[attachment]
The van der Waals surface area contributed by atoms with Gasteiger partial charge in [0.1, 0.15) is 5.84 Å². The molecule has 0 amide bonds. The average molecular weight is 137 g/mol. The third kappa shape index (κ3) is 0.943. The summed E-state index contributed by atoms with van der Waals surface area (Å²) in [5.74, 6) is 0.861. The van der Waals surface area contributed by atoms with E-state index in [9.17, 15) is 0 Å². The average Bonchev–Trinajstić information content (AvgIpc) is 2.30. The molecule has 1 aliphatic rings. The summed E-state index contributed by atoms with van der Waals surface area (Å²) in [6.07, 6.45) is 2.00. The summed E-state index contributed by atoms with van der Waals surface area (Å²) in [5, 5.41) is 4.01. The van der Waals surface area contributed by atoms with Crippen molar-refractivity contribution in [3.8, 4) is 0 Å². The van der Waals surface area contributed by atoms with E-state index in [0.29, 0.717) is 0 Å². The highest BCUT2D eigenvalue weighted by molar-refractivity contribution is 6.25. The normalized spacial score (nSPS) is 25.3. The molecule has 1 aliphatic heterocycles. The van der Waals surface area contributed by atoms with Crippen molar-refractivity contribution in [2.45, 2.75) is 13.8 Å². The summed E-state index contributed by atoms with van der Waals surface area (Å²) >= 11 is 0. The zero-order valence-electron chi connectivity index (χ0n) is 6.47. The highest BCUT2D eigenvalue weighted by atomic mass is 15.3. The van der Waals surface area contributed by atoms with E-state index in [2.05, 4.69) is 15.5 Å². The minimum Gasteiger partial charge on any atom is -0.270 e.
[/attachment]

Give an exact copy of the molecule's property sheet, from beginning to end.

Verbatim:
The van der Waals surface area contributed by atoms with Gasteiger partial charge in [0.1, 0.15) is 5.84 Å². The molecule has 0 amide bonds. The average molecular weight is 137 g/mol. The third kappa shape index (κ3) is 0.943. The summed E-state index contributed by atoms with van der Waals surface area (Å²) in [5.74, 6) is 0.861. The van der Waals surface area contributed by atoms with E-state index in [9.17, 15) is 0 Å². The average Bonchev–Trinajstić information content (AvgIpc) is 2.30. The molecule has 1 aliphatic rings. The summed E-state index contributed by atoms with van der Waals surface area (Å²) in [6.07, 6.45) is 2.00. The summed E-state index contributed by atoms with van der Waals surface area (Å²) in [5, 5.41) is 4.01. The van der Waals surface area contributed by atoms with Crippen molar-refractivity contribution in [3.8, 4) is 0 Å². The van der Waals surface area contributed by atoms with E-state index in [0.29, 0.717) is 0 Å². The highest BCUT2D eigenvalue weighted by molar-refractivity contribution is 6.25. The normalized spacial score (nSPS) is 25.3. The molecule has 1 aliphatic heterocycles. The van der Waals surface area contributed by atoms with Crippen molar-refractivity contribution in [2.45, 2.75) is 13.8 Å². The summed E-state index contributed by atoms with van der Waals surface area (Å²) >= 11 is 0. The zero-order valence-electron chi connectivity index (χ0n) is 6.47. The highest BCUT2D eigenvalue weighted by atomic mass is 15.3. The van der Waals surface area contributed by atoms with E-state index in [2.05, 4.69) is 15.5 Å². The minimum Gasteiger partial charge on any atom is -0.270 e.